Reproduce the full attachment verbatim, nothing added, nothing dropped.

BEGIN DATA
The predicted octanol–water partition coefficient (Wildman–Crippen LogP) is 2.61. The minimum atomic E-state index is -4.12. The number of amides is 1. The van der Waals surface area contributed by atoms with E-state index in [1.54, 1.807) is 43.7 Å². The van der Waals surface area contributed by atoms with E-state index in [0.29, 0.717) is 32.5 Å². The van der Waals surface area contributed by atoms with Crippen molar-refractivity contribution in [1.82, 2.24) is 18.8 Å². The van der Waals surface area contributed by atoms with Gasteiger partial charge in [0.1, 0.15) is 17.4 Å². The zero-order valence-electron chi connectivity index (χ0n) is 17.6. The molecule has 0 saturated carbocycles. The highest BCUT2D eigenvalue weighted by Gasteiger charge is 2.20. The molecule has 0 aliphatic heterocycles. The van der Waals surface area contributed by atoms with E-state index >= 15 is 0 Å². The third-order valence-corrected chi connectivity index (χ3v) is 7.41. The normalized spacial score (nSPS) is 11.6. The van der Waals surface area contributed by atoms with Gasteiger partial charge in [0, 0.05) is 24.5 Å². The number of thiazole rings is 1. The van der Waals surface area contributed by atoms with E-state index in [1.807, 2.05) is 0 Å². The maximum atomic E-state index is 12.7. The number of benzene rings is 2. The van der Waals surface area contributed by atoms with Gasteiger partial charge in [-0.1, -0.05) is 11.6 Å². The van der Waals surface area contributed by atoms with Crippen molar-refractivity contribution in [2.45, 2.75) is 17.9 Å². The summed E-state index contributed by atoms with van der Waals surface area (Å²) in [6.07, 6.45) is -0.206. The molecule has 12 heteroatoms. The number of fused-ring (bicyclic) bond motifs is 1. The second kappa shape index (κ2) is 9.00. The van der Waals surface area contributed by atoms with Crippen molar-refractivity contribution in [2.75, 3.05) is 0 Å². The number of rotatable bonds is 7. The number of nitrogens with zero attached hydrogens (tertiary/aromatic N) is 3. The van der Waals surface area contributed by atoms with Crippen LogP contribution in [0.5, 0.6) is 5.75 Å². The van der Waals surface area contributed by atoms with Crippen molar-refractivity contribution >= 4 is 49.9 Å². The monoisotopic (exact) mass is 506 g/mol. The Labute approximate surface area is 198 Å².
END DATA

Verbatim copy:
The predicted octanol–water partition coefficient (Wildman–Crippen LogP) is 2.61. The minimum atomic E-state index is -4.12. The number of amides is 1. The van der Waals surface area contributed by atoms with E-state index in [1.54, 1.807) is 43.7 Å². The van der Waals surface area contributed by atoms with E-state index in [0.29, 0.717) is 32.5 Å². The van der Waals surface area contributed by atoms with Crippen molar-refractivity contribution in [1.82, 2.24) is 18.8 Å². The van der Waals surface area contributed by atoms with Gasteiger partial charge in [0.1, 0.15) is 17.4 Å². The zero-order valence-electron chi connectivity index (χ0n) is 17.6. The molecule has 0 saturated carbocycles. The highest BCUT2D eigenvalue weighted by Gasteiger charge is 2.20. The molecule has 0 aliphatic heterocycles. The van der Waals surface area contributed by atoms with E-state index >= 15 is 0 Å². The third-order valence-corrected chi connectivity index (χ3v) is 7.41. The normalized spacial score (nSPS) is 11.6. The van der Waals surface area contributed by atoms with Gasteiger partial charge in [0, 0.05) is 24.5 Å². The number of thiazole rings is 1. The van der Waals surface area contributed by atoms with E-state index in [1.807, 2.05) is 0 Å². The maximum atomic E-state index is 12.7. The number of benzene rings is 2. The van der Waals surface area contributed by atoms with Gasteiger partial charge in [-0.1, -0.05) is 11.6 Å². The van der Waals surface area contributed by atoms with Crippen molar-refractivity contribution in [2.45, 2.75) is 17.9 Å². The summed E-state index contributed by atoms with van der Waals surface area (Å²) in [6.07, 6.45) is -0.206. The molecule has 12 heteroatoms. The number of fused-ring (bicyclic) bond motifs is 1. The second kappa shape index (κ2) is 9.00. The van der Waals surface area contributed by atoms with Crippen molar-refractivity contribution in [2.75, 3.05) is 0 Å². The number of rotatable bonds is 7. The number of nitrogens with zero attached hydrogens (tertiary/aromatic N) is 3. The van der Waals surface area contributed by atoms with Crippen LogP contribution in [0.5, 0.6) is 5.75 Å². The van der Waals surface area contributed by atoms with Crippen molar-refractivity contribution >= 4 is 49.9 Å². The monoisotopic (exact) mass is 506 g/mol. The Labute approximate surface area is 198 Å².